The Killer’s little sister gets into the family spirit to celebrate Louisiana’s finest shaker.
“Baby, you’ve got what it takes”: when the Lewises adressed this line to each other back in the day, both of them were right, for the two could harness rock ‘n’ roll and boogie on like nobody else. That’s why, after Jerry Lee’s passing in October of 2022 robbed the world of the last, and most controversial, pioneer of the genre, only Linda Gail was fully qualified to pay homage to the fallen hero – a plan approved by him shortly before she entered the legendary Sun Studio to lay down the Devil’s dozen tracks. And that’s why there’s no pretension in her handling of familiar – and, of course, familial, given the presence of daughter Annie Marie as a back vocalist and son-in-law Danny B. Harvey as a producer – material she offers here; there’s only love.
The cuts selected by Linda Gail feel golden – and extremely demanding, too, for a voice approach on “Great Balls Of Fire” requires some ballsiness, indeed – but the lady’s delivery of her older sibling’s singles, including less obvious B-sides, seems exemplary; more so, the gender-role reversal of his repertoire – sung by Jerry Lee with the swagger of experience – imbues such classics as “Wild One” with innocent panache of a teenager. That’s always the case with female pipes: as well-maintained as this chanteuse’s are, they can sound eternally youthful – and they do so on Roy Orbison-penned “Down The Line” or “Whole Lotta Shakin’ Goin’ On” which serves as the album’s incendiary opener whose mighty groove Slim Jim Phantom’s rockabilly drums propel to catharsis. Yet it’s her ivories that’s the proper instrumental driver on display, the fiery piano strutting at the fore of “Lewis Boogie” and flirting with Harvey’s punchy guitar licks on “It’ll Be Me” and “Rockin’ My Life Away” where Linda Gail’s bottom-end chords puncture the listener’s cool.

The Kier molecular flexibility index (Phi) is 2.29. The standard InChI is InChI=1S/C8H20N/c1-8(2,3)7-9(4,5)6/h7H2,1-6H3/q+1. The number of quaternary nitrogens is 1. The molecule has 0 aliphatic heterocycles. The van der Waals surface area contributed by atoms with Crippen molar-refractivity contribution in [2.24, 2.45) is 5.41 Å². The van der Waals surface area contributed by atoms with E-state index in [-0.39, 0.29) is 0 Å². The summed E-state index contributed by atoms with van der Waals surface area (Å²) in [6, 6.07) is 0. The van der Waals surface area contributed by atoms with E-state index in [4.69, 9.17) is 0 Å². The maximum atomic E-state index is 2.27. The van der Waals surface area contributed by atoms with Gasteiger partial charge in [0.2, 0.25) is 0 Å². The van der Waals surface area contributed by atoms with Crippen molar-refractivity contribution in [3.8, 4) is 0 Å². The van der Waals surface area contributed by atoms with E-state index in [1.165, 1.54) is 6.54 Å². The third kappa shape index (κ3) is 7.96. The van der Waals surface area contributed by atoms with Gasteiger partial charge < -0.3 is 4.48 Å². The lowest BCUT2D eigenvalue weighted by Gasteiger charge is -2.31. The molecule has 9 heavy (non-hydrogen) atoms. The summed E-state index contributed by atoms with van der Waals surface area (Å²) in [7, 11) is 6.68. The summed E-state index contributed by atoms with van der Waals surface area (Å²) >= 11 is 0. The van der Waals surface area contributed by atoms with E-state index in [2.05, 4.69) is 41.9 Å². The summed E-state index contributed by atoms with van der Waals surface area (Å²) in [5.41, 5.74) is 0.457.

Coming across as a sincere and impressive performer on the Southern balladry of “You Win Again” and leading “Let’s Talk About Us” towards finger-popping rapture, she establishes herself as her late brother’s equal – in talent, though not in status – and she easily outshines her cousin Mickey on bonus EP “Gilley’s Last Ride” which is attached to this CD. A star in her own right, long may she shimmy across the board!